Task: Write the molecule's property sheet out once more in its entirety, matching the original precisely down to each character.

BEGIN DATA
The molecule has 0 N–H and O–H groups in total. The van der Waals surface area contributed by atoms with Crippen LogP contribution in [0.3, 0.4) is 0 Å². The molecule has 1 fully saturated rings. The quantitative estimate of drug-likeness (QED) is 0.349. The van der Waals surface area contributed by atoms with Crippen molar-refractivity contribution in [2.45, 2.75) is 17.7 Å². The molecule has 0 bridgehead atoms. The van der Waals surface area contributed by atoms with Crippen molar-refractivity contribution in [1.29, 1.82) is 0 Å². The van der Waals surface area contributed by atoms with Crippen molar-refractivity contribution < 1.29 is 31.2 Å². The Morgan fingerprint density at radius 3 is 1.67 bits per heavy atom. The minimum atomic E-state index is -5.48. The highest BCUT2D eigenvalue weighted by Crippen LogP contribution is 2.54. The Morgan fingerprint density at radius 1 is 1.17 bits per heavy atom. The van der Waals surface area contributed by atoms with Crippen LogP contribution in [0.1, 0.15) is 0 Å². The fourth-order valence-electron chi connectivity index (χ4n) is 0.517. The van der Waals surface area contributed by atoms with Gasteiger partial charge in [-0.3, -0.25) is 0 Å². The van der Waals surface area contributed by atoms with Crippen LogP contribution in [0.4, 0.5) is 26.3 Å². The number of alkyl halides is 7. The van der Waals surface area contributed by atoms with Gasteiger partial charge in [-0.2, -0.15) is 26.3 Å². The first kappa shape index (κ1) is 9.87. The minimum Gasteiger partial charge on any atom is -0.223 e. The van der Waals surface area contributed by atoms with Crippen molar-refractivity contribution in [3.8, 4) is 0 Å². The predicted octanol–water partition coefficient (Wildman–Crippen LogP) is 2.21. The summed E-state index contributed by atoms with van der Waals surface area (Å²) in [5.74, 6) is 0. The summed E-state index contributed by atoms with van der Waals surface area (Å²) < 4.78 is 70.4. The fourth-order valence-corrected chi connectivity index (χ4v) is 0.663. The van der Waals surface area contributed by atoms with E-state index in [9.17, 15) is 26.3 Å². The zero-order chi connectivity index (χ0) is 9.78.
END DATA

The molecule has 0 N–H and O–H groups in total. The van der Waals surface area contributed by atoms with Crippen LogP contribution in [0.3, 0.4) is 0 Å². The molecule has 1 fully saturated rings. The quantitative estimate of drug-likeness (QED) is 0.349. The van der Waals surface area contributed by atoms with Crippen molar-refractivity contribution in [2.45, 2.75) is 17.7 Å². The molecule has 0 bridgehead atoms. The van der Waals surface area contributed by atoms with Crippen molar-refractivity contribution in [1.29, 1.82) is 0 Å². The van der Waals surface area contributed by atoms with Crippen molar-refractivity contribution < 1.29 is 31.2 Å². The Morgan fingerprint density at radius 3 is 1.67 bits per heavy atom. The minimum atomic E-state index is -5.48. The highest BCUT2D eigenvalue weighted by Crippen LogP contribution is 2.54. The Morgan fingerprint density at radius 1 is 1.17 bits per heavy atom. The van der Waals surface area contributed by atoms with Crippen LogP contribution in [0.1, 0.15) is 0 Å². The fourth-order valence-electron chi connectivity index (χ4n) is 0.517. The van der Waals surface area contributed by atoms with Gasteiger partial charge in [-0.3, -0.25) is 0 Å². The van der Waals surface area contributed by atoms with Crippen LogP contribution in [0.4, 0.5) is 26.3 Å². The number of alkyl halides is 7. The van der Waals surface area contributed by atoms with Gasteiger partial charge in [-0.2, -0.15) is 26.3 Å². The first kappa shape index (κ1) is 9.87. The minimum Gasteiger partial charge on any atom is -0.223 e. The van der Waals surface area contributed by atoms with Crippen molar-refractivity contribution in [3.8, 4) is 0 Å². The predicted octanol–water partition coefficient (Wildman–Crippen LogP) is 2.21. The summed E-state index contributed by atoms with van der Waals surface area (Å²) in [5.74, 6) is 0. The summed E-state index contributed by atoms with van der Waals surface area (Å²) < 4.78 is 70.4. The fourth-order valence-corrected chi connectivity index (χ4v) is 0.663. The van der Waals surface area contributed by atoms with E-state index in [9.17, 15) is 26.3 Å². The zero-order chi connectivity index (χ0) is 9.78.